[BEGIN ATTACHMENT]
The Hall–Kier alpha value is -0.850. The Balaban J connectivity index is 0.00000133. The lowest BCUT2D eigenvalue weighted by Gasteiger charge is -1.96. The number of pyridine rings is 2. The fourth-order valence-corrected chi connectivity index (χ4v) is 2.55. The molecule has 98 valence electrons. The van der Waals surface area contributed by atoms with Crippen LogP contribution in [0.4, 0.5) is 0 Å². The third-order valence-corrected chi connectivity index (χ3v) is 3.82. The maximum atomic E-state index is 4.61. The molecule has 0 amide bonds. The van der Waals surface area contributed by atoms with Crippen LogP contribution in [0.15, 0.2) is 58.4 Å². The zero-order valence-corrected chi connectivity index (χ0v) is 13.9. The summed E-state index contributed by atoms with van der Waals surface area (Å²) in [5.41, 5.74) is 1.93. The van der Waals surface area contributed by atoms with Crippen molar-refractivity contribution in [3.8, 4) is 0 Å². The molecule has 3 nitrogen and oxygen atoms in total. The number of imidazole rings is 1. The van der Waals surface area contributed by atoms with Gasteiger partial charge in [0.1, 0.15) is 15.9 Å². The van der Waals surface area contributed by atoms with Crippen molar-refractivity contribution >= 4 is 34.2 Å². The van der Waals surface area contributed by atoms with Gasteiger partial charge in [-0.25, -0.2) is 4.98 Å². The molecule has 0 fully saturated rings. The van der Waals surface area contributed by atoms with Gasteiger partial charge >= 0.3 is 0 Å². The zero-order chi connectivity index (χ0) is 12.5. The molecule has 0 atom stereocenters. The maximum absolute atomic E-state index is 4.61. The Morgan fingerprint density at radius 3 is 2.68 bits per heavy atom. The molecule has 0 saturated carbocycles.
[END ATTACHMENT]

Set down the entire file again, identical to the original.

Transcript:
The Hall–Kier alpha value is -0.850. The Balaban J connectivity index is 0.00000133. The lowest BCUT2D eigenvalue weighted by Gasteiger charge is -1.96. The number of pyridine rings is 2. The fourth-order valence-corrected chi connectivity index (χ4v) is 2.55. The molecule has 98 valence electrons. The van der Waals surface area contributed by atoms with Crippen LogP contribution in [0.4, 0.5) is 0 Å². The third-order valence-corrected chi connectivity index (χ3v) is 3.82. The maximum atomic E-state index is 4.61. The molecule has 0 amide bonds. The van der Waals surface area contributed by atoms with Crippen LogP contribution in [0.15, 0.2) is 58.4 Å². The zero-order valence-corrected chi connectivity index (χ0v) is 13.9. The summed E-state index contributed by atoms with van der Waals surface area (Å²) in [5.41, 5.74) is 1.93. The van der Waals surface area contributed by atoms with Crippen molar-refractivity contribution in [3.8, 4) is 0 Å². The molecule has 3 nitrogen and oxygen atoms in total. The number of imidazole rings is 1. The van der Waals surface area contributed by atoms with Gasteiger partial charge in [0.1, 0.15) is 15.9 Å². The van der Waals surface area contributed by atoms with Crippen molar-refractivity contribution >= 4 is 34.2 Å². The van der Waals surface area contributed by atoms with Gasteiger partial charge in [-0.25, -0.2) is 4.98 Å². The molecule has 0 fully saturated rings. The van der Waals surface area contributed by atoms with Gasteiger partial charge >= 0.3 is 0 Å². The zero-order chi connectivity index (χ0) is 12.5. The molecule has 0 atom stereocenters. The maximum absolute atomic E-state index is 4.61. The Morgan fingerprint density at radius 3 is 2.68 bits per heavy atom. The molecule has 0 saturated carbocycles.